Simulations are an important tool on the path to realizing quantum computers. With the help of special programs called emulators, quantum systems are mimicked on supercomputers or, in a slimmed-down form, on conventional computers. Researchers at the Jülich Supercomputing Centre are developing models and methods for this.
The advantages: all simulated qubits work one hundred percent reliably – in contrast to real qubits, where errors often occur. Comparing simulation and reality allows the computational quality of a quantum computer to be assessed. In addition, algorithms that will be run on quantum computers in the future can be developed and tested.
However, simulations are also used to investigate the properties of potential quantum materials – for example, the performance of Majorana qubits, a possible future qubit type that is less prone to errors than semiconductor and superconducting qubits.
Quantum computer from the OpenSuperQ project.
World record for simulated qubits
Jülich’s emulator for quantum computers is known as the Jülich Universal Quantum Computer Simulator (JUQCS). With 48 qubits, it holds the world record for the highest number of simulated qubits. To achieve this, Jülich scientists used the Sunway TaihuLight (China) and K (Japan) supercomputers.
However, simulating more than 48 entangled qubits is considered difficult, as every additional qubit doubles the memory requirement of the computer on which the simulation is running. Even state-of-the-art supercomputers reach their limits at this point.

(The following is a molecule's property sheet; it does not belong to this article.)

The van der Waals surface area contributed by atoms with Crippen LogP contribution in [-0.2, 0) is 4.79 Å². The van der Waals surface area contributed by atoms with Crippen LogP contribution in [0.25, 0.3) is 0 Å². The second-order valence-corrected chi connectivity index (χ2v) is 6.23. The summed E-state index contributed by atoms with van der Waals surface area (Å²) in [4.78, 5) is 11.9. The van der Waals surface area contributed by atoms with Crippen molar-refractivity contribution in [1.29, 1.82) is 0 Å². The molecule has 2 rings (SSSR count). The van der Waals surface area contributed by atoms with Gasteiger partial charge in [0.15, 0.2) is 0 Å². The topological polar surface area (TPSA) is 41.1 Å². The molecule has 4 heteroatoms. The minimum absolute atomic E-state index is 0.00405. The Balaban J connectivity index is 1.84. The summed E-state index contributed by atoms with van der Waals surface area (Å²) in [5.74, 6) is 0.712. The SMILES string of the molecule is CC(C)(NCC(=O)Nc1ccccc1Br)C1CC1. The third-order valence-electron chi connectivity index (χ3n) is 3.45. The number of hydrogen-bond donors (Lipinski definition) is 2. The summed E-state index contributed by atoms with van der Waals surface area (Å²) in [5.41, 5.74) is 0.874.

Simulations on Jülich’s supercomputer JUWELS also contributed to Google’s demonstration of quantum supremacy in 2019. The term describes the point from which a quantum computer outperforms conventional computers in a particular task for the first time. Proving this had been considered a major challenge. The simulations on JUWELS helped verify the results and determine the performance of Google’s quantum processor.
Simulation of quantum materials
The Simulation and Data Laboratory Quantum Materials at the Jülich Supercomputing Centre offers scientists the opportunity to carry out simulations in the field of quantum materials as well as calculations of the quantum mechanical properties of materials. For this purpose, the laboratory develops and optimizes mathematical models and tools.